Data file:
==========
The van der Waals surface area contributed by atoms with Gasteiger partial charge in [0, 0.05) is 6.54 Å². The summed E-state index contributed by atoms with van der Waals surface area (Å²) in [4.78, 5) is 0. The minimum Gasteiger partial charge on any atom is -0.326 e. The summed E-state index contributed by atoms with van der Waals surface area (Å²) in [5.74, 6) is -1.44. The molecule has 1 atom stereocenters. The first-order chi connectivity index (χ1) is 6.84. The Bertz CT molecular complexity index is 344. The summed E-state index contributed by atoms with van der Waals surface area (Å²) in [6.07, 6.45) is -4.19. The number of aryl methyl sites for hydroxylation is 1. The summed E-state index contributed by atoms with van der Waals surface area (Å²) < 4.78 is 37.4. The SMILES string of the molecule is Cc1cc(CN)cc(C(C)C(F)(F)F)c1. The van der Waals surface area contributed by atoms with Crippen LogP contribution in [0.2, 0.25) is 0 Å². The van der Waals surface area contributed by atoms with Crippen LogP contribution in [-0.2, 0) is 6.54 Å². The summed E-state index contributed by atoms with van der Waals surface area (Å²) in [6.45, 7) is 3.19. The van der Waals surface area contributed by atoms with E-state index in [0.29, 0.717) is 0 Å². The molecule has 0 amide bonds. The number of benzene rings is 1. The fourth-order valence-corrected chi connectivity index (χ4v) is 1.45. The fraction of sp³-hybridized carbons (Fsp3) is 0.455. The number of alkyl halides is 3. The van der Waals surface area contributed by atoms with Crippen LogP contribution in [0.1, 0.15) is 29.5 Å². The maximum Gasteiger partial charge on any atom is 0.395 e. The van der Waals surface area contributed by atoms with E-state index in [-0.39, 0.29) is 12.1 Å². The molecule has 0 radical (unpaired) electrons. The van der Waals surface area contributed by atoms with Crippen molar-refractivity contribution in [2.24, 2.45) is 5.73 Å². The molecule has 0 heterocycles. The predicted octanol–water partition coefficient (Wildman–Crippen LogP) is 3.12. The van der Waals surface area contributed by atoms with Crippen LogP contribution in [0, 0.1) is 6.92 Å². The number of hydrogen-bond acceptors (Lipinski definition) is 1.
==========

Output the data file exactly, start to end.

The van der Waals surface area contributed by atoms with Gasteiger partial charge in [0, 0.05) is 6.54 Å². The summed E-state index contributed by atoms with van der Waals surface area (Å²) in [4.78, 5) is 0. The minimum Gasteiger partial charge on any atom is -0.326 e. The summed E-state index contributed by atoms with van der Waals surface area (Å²) in [5.74, 6) is -1.44. The molecule has 1 atom stereocenters. The first-order chi connectivity index (χ1) is 6.84. The Bertz CT molecular complexity index is 344. The summed E-state index contributed by atoms with van der Waals surface area (Å²) in [6.07, 6.45) is -4.19. The number of aryl methyl sites for hydroxylation is 1. The summed E-state index contributed by atoms with van der Waals surface area (Å²) < 4.78 is 37.4. The SMILES string of the molecule is Cc1cc(CN)cc(C(C)C(F)(F)F)c1. The van der Waals surface area contributed by atoms with Crippen LogP contribution in [0.2, 0.25) is 0 Å². The van der Waals surface area contributed by atoms with Crippen LogP contribution in [-0.2, 0) is 6.54 Å². The summed E-state index contributed by atoms with van der Waals surface area (Å²) in [6.45, 7) is 3.19. The van der Waals surface area contributed by atoms with E-state index in [0.29, 0.717) is 0 Å². The molecule has 0 amide bonds. The number of benzene rings is 1. The fourth-order valence-corrected chi connectivity index (χ4v) is 1.45. The fraction of sp³-hybridized carbons (Fsp3) is 0.455. The number of alkyl halides is 3. The van der Waals surface area contributed by atoms with Crippen LogP contribution in [0.1, 0.15) is 29.5 Å². The maximum Gasteiger partial charge on any atom is 0.395 e. The van der Waals surface area contributed by atoms with E-state index in [-0.39, 0.29) is 12.1 Å². The molecule has 0 radical (unpaired) electrons. The van der Waals surface area contributed by atoms with Crippen molar-refractivity contribution in [2.24, 2.45) is 5.73 Å². The molecule has 0 heterocycles. The predicted octanol–water partition coefficient (Wildman–Crippen LogP) is 3.12. The van der Waals surface area contributed by atoms with Crippen LogP contribution in [0, 0.1) is 6.92 Å². The number of hydrogen-bond acceptors (Lipinski definition) is 1.